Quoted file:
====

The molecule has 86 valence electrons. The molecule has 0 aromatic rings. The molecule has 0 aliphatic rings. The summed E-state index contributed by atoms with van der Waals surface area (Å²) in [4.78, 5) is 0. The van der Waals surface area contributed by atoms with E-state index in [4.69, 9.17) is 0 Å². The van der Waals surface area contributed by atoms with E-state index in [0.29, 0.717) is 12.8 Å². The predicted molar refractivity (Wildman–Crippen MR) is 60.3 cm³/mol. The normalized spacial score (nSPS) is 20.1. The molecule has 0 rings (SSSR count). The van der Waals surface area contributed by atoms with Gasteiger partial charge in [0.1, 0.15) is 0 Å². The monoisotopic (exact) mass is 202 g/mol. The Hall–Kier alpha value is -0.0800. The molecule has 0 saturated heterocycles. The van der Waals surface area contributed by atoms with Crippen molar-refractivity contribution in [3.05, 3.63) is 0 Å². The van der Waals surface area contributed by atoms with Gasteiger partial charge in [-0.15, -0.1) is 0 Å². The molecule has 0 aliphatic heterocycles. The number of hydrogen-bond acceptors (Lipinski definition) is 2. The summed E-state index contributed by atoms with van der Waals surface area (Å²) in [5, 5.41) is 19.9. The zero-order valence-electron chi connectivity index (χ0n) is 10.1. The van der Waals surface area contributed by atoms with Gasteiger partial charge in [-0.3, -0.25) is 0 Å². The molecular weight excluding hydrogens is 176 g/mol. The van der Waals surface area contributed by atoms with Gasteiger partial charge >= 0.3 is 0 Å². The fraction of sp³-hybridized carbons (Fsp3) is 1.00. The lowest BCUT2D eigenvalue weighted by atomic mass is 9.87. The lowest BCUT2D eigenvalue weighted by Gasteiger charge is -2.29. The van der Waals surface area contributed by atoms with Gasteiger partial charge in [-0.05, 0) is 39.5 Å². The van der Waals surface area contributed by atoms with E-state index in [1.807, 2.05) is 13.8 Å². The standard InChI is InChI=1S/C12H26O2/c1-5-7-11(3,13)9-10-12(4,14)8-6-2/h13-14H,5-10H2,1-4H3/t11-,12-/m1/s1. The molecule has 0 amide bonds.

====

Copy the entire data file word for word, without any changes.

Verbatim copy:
The molecule has 86 valence electrons. The molecule has 0 aromatic rings. The molecule has 0 aliphatic rings. The summed E-state index contributed by atoms with van der Waals surface area (Å²) in [4.78, 5) is 0. The van der Waals surface area contributed by atoms with E-state index in [4.69, 9.17) is 0 Å². The van der Waals surface area contributed by atoms with E-state index in [0.29, 0.717) is 12.8 Å². The predicted molar refractivity (Wildman–Crippen MR) is 60.3 cm³/mol. The normalized spacial score (nSPS) is 20.1. The molecule has 0 rings (SSSR count). The van der Waals surface area contributed by atoms with Gasteiger partial charge in [0.1, 0.15) is 0 Å². The monoisotopic (exact) mass is 202 g/mol. The Hall–Kier alpha value is -0.0800. The molecule has 0 saturated heterocycles. The van der Waals surface area contributed by atoms with Crippen molar-refractivity contribution in [3.05, 3.63) is 0 Å². The van der Waals surface area contributed by atoms with Gasteiger partial charge in [-0.15, -0.1) is 0 Å². The molecule has 0 aliphatic heterocycles. The number of hydrogen-bond acceptors (Lipinski definition) is 2. The summed E-state index contributed by atoms with van der Waals surface area (Å²) in [5, 5.41) is 19.9. The zero-order valence-electron chi connectivity index (χ0n) is 10.1. The van der Waals surface area contributed by atoms with Gasteiger partial charge in [-0.3, -0.25) is 0 Å². The molecular weight excluding hydrogens is 176 g/mol. The van der Waals surface area contributed by atoms with Gasteiger partial charge >= 0.3 is 0 Å². The fraction of sp³-hybridized carbons (Fsp3) is 1.00. The lowest BCUT2D eigenvalue weighted by atomic mass is 9.87. The lowest BCUT2D eigenvalue weighted by Gasteiger charge is -2.29. The van der Waals surface area contributed by atoms with Gasteiger partial charge in [-0.05, 0) is 39.5 Å². The van der Waals surface area contributed by atoms with E-state index in [1.807, 2.05) is 13.8 Å². The standard InChI is InChI=1S/C12H26O2/c1-5-7-11(3,13)9-10-12(4,14)8-6-2/h13-14H,5-10H2,1-4H3/t11-,12-/m1/s1. The molecule has 0 amide bonds.